Horse Sense (1999) & Ready to Run (2000)

Horse Sense (1999) & Ready to Run (2000)

Disney Channel debuted two horse movies within one year’s time. One of them, Horse Sense, is a longtime favorite of mine. The other, Ready to Run, is one I don’t remember airing on Disney Channel once. To be honest, I didn’t think this movie was one of my favorites at first. But after watching Ready to Run near the end of this DCOM journey, I really appreciate this film and what it offers the Disney Channel Original Movie canon:

Corrie Ortiz’s father died years ago while racing his horse. For that reason, Corrie’s mom doesn’t want her to be a jockey. Instead, Corrie works as an exercise rider for Mr. Machado, whose horses have a reputation for losing. Machado’s archenemy, Mr. Garris, bullies him over his losses. Because Garris is so obsessed with winning, he is trying to sell a lackluster horse named Thunderjam (TJ). When Corrie hears him say he’d trade the horse for a bag of peanuts, she makes this offer in earnest and gets to take the horse home. Moody, the jockey Machado has hired to race him, saves Thunderjam’s life during a barn fire (set by Garris). Moody burns his hands in the process and cannot race TJ. Corrie’s mom finally allows her to become a jockey, and she wins. You get all the elements of an early DCOM, particularly a driven young woman following her dreams. Corrie’s mom and Mr. Machado also get together, and their romance overall is very sweet. Krystle Po, whom I can’t seem to find anywhere, brought such spirit, determination, and wide-eyed wonder to the role of Corrie. Fitting for a DCOM that debuted during “Get in the Game Week” on Zoog Disney. How’s that for some High School Musical foreshadowing?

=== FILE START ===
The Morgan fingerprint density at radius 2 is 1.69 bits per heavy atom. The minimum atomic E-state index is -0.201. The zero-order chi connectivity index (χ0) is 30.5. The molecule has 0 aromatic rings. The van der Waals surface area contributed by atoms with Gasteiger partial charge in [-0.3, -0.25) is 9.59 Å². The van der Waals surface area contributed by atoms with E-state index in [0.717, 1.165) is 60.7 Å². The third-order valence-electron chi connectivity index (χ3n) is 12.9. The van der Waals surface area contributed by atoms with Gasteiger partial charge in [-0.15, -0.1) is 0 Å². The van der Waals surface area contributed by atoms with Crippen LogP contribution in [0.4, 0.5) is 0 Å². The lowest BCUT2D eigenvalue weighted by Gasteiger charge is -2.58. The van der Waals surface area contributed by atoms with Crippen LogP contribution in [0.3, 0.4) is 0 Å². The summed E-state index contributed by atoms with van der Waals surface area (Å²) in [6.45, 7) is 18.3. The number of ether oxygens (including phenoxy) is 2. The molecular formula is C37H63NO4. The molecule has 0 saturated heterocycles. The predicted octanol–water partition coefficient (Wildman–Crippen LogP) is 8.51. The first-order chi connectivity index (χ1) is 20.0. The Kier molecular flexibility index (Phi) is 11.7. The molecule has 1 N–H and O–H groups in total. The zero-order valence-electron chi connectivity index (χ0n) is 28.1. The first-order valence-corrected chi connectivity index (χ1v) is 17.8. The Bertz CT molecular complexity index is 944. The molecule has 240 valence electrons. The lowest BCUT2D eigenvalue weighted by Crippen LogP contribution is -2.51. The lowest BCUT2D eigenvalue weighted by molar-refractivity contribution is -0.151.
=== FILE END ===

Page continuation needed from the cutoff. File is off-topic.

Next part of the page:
Ready to Run poster

Horse Sense is another special equine DCOM, and I love it for the Lawrence brothers, first and foremost. Joey is Michael Woods, a rich Beverly Hills college student who lives in his parents’ palatial residence. Michael’s cousin Tommy Biggs (Andy) resides in Montana on a ranch, and like Corrie, lost his father. I know many of my readers are familiar with the story: Michael treats Tommy like garbage on the boy’s first visit to Los Angeles. Tommy has never seen the ocean. He has never been to Disneyland. Michael fails at taking him to do these things, always distracted by his girlfriend, who is also rich and well-connected. The horse part comes into play when Michael must pay for his actions and lend his aunt (Tommy’s mom) some labor on the ranch. He learns that his family there will lose their home if he doesn’t come up with a solution, and Michael finally starts to care about people other than himself.

Michael and Tommy in Horse Sense

Both films approach horses in different ways, but the main characters have strong bonds with them. The horses in Ready to Run communicate with Corrie because she has a special family gift, which helps TJ a lot in his race. One horse is voiced by Sinbad! Tommy in Horse Sense hates horse racing and believes in letting the animals run free. He and his late father named all the horses on their ranch. TJ needs good music to win his race; Tommy’s horses need affection and gentleness, especially Tommy Boy, the horse that gets stuck in the mud and might die. (Don’t worry; he was okay.) There were numerous children/family horse movies in the 2000s, and I enjoy both of Disney Channel’s entries in this category. Horse Sense was written by Chad and Carey Hayes, directed by Greg Beeman of Brink! (and many other greats). Ready to Run was directed by Duwayne Dunham and written by John Wierick — both of them worked on Double Teamed, too. If you grew up riding horses, or simply loved them when these movies came out, I’d love to hear your thoughts!

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